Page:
Central flowbore 120 is extends the length of steering assembly 20. Drilling fluids flow through flowbore 120 to the bit 12 and are also used to power the mud motor 22. The drive shaft 14, shown in FIG. 12, also extends through flowbore 120. The flowbore 120 through upper housing 26 is formed by a lower inner sleeve 122, a bottom spacer sleeve 124, a middle spacer sleeve 126, an upper spacer sleeve 128 and a bore 132 through motor housing 104. Lower inner sleeve 122 and lower tubular member 102 form an annular area 130 which is part of a closed fluid chamber 320, hereinafter described in detail, and extends from the universal joint 30 up to the motor housing 104.

An expandable/contractible seal member 136 extends from the lower terminal end of inner sleeve member 122 to the upper terminal end of angle cam 80. Seal member 136 may be a flexible bellows of either reinforced elastomer or metal such as a metal bellows or a flexible rubber boot. Alternatively a cylinder with seals on each end, extending between member 122 and angle cam 80, may be used as a substitute for member 136. Member 136 may act as an oil volume compensator. Member 136 includes an upper box end 138 of member 136 which receives the lower terminal pin end 140 of inner sleeve 122 and a lower pin end 142 which is received by a counterbore 144 in angle cam 80. Seals 146 a and 146 b are provided to seal the connection and snap rings 148 a and 148 b maintain the connections. Member 136 isolates the fluid, such as oil, in outer annular area 130 from drilling fluids flowing through central flowbore 120 and around the drive shaft 14 (not shown in FIG. 3). Thus moving parts, hereinafter described, housed in closed fluid chamber 320 are not contaminated by the drilling fluids flowing through the central flowbore 120. Member 136 acts merely as an isolation barrier since the pressure of the drilling fluids passing through flowbore 120 is substantially the same as the pressure of the fluid in closed fluid chamber 320. Any pressure differential across seal member 136 is inadvertent.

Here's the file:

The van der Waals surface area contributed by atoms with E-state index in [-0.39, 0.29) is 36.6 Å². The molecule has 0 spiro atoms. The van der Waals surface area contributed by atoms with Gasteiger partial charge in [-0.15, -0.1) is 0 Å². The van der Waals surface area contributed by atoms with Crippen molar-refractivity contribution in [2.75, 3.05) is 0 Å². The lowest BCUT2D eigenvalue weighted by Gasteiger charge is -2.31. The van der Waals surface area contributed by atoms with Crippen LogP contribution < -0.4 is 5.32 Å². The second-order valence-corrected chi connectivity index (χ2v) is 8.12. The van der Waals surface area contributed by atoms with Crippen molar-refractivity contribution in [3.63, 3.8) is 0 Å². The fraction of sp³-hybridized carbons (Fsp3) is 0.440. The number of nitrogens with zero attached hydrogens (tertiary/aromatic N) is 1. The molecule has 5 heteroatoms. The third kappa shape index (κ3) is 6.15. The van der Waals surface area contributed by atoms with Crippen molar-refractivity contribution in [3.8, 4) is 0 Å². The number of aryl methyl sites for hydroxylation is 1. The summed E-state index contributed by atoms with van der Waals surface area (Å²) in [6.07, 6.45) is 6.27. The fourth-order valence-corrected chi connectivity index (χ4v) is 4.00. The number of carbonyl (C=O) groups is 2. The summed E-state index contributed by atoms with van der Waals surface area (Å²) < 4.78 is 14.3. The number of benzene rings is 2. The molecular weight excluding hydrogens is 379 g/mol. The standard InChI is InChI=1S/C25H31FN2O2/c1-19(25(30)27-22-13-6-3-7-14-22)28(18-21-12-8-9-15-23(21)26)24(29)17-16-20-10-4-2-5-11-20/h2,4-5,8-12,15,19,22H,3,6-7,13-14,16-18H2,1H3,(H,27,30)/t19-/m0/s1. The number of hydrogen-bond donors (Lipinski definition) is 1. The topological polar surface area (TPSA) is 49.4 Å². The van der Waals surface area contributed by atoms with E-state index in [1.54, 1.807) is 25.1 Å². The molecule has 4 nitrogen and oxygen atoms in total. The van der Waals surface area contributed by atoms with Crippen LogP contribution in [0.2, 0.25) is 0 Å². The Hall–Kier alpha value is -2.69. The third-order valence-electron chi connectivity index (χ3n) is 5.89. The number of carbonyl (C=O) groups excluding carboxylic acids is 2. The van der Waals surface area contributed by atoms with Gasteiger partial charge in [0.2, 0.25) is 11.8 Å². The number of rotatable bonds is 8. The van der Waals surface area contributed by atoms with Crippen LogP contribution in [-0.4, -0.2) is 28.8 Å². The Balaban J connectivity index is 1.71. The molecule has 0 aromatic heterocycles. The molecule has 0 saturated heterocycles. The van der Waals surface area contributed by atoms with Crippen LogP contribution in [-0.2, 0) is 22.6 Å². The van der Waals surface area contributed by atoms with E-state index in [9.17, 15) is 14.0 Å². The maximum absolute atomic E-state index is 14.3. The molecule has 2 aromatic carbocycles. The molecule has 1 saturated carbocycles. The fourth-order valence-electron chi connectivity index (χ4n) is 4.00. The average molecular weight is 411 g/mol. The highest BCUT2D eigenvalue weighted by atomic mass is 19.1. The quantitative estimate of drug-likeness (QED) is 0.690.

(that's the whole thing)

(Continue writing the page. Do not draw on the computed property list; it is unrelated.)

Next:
Referring again to FIGS. 6A–C, each wedge member 90 includes an elongate arcuate body 138 having a camming wedge surface 96 on its lower end and a T-head 142 on its upper end. T-head 142 has a pair of holes 144 a, 144 b therethrough for attaching a drive train such as hereinafter described. Camming wedge surface 96 can be greater or less than a locking taper although a non-locking taper is preferred and is generally between 5° and 30°. More preferably, camming wedge surface 96 is 15° or more since a taper less than 15° is typically considered a locking taper. A clearance taper 146, such as 40°, is also provided to allow movement of angle cam 80.

Referring now to FIGS. 7, 8, and 9, various drive mechanisms or drive trains may be used to vary the axial extent of the individual wedge members 90. FIG. 7 illustrates the drive train 150 of the preferred embodiment shown in FIG. 3. This is a mechanical and hydraulic drive train. FIG. 8 illustrates a mechanical drive train 152 and FIG. 9 illustrates a hydraulic drive train 154. Each are powered by an electric motor 174 with the electrical power preferably being provided from the surface through electrical conduits 562, 564, shown in FIG. 15, extending through composite coiled tubing 520 or alternatively from batteries housed in bottom hole assembly 10.

Referring particularly now to FIGS. 3A–C, 7, and 10, there is shown the mechanical/hydraulic drive train 150 for individually operating each of the wedge members 90 a, 90 b, and 90 c. A generally tubular wedge body 156 is housed in closed fluid chamber 320 and includes a plurality of fingers 158 projecting from its lower end. A support sleeve 160 is attached to fingers 158 to provide sliding support for wedge members 90. The three arcuate fingers 158 extend downwardly past the end of wedge members 90 with their terminal ends engaging upwardly facing annular shoulder 159 on the upper end of cage 60. The three fingers 158 extend between the three wedge members 90 to provide slots therebetween in which wedge members 90 may slide.

Three azimuthally spaced apertures 162 extend through wedge body 156, outside of lower inner sleeve 122, through bottom spacer sleeve 124, middle spacer sleeve 126, upper spacer sleeve 128 and motor housing 104 to house each of three drive trains 150 for actuating wedge members 90 a, 90 b, and 90 c. Since each of the drive trains 156 are the same, only one of the drive trains will be described in detail.